A new study backed by the National Institute of Health has discovered that certain populations at risk of HIV infection are actually very good at taking PrEP, the drug that can prevent infection.
Each of the three groups of people studied represented populations who have historically suffered from disproportionate HIV infection rates for a number of different reasons: In South Africa, the study focused on heterosexual women who have sex with men and in New York and Thailand the study zeroed in on men who have sex with other men and transgender women.
For 24 weeks, each of the participants were prescribed Truvada, a form of PrEP, and given detailed instructions on how the drug is meant to be taken. Participants were also given a choice as to how they took the drug: They could take the drug once daily, twice weekly (with the caveat that they also take incidental dosages immediately after sex,) or they could opt to only take the pill immediately before and after sex as they deemed necessary.
The researchers behind the study monitored how strictly participants in the study adhered to their Truvada regimens with a number of different data-tracking methods, such as routine bloodwork, self-reporting, and using specialized pill containers that tracked every instance of the prescription bottle opening.
None of the participants was given a placebo in place of Truvada.
“During in-depth interviews at the Cape Town study site, the women reported that daily dosing was the easiest regimen to follow, as taking a pill each day established a simple-to-follow habit at a convenient time,” the NIH explained in a press release. “Focus groups of enrolled participants also indicated that community support and reminders delivered via cell phones aided adherence.”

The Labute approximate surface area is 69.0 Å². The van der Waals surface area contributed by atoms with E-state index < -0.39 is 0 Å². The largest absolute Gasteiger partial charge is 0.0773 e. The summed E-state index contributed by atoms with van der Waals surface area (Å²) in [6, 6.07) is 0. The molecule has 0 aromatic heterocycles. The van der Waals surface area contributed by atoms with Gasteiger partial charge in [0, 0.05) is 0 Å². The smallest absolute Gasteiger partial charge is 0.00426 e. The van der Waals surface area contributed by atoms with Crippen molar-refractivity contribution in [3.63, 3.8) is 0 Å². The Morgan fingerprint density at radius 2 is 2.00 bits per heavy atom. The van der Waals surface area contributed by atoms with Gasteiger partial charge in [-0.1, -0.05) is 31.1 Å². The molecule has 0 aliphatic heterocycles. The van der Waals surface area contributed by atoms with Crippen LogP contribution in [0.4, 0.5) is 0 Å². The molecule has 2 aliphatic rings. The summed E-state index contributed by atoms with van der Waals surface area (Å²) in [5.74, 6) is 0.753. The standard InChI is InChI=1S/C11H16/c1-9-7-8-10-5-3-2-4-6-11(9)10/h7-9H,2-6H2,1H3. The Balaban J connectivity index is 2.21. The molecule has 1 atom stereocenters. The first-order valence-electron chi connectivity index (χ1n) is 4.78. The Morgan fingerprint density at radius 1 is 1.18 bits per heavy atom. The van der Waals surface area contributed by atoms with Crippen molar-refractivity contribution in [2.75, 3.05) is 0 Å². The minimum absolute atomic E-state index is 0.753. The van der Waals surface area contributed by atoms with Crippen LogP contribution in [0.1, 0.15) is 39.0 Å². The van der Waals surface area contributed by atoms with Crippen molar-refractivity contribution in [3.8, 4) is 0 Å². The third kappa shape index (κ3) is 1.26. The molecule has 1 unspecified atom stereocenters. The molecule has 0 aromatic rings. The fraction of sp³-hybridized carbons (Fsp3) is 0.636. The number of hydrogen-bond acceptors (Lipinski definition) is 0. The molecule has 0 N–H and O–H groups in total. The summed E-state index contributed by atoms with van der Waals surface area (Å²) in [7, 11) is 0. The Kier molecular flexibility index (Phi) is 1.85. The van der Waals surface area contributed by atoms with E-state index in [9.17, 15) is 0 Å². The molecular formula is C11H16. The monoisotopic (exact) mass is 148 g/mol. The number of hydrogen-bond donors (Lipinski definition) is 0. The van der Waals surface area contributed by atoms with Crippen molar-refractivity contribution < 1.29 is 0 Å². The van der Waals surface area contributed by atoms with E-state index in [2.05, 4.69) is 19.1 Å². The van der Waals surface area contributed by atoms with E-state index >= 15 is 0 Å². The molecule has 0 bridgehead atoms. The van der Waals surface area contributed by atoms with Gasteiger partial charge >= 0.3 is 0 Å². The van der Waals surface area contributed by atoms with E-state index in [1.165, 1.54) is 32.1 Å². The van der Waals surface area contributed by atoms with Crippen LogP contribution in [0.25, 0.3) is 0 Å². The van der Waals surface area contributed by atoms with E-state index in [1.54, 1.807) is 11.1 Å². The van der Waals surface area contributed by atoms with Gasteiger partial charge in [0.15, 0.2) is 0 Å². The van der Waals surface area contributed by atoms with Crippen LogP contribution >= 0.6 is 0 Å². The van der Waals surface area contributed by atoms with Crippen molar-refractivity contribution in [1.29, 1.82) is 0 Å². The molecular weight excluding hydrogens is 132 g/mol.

Participants in other countries reported similar feelings: Sixty-five percent of the men from Harlem and 85 percent of participants in Thailand were able to adhere to daily dosages that would effectively protect them from HIV. Across the board, the people who chose to take the pill twice a week or immediately before and after sex were all observed as not taking the drug as often, and as a result some people ultimately contracted the virus.
While it is unfortunate that some of the participants became HIV positive by the end of the trial, it’s important to understand that the importance of the study’s information about the people who stuck with their regimens.
One of the most common arguments against the widespread use of Pre-Exposure Prophylaxis as a tool to prevent HIV infection is that the people who need the drug the most aren’t likely to take it properly. Similar to birth control, PrEP’s efficacy is directly linked to the regularity with which a person takes the drug.
In clinical trials, Truvada, the only FDA-approved form of PrEP currently on the market, reduced HIV infection rates by as much as 99 percent when people took the drug daily on a rigorous schedule. On the flip side of things, the drug’s effectiveness plummets when people skip dosages, leading many to claim that PrEP could ultimately cause more harm than good if people mistakenly assumed that they were having safe sex.
With this new information, though, the push to get the people who could benefit to be on PrEP can move forward.
“This is an important step forward for optimizing HIV prevention strategies for people who would otherwise be at high risk for acquiring HIV infection,” said study chairRobert M. Grant, M.D., M.P.H. “The findings will inform the next generation of PrEP research and the development of best practices regarding PrEP adherence and counseling.”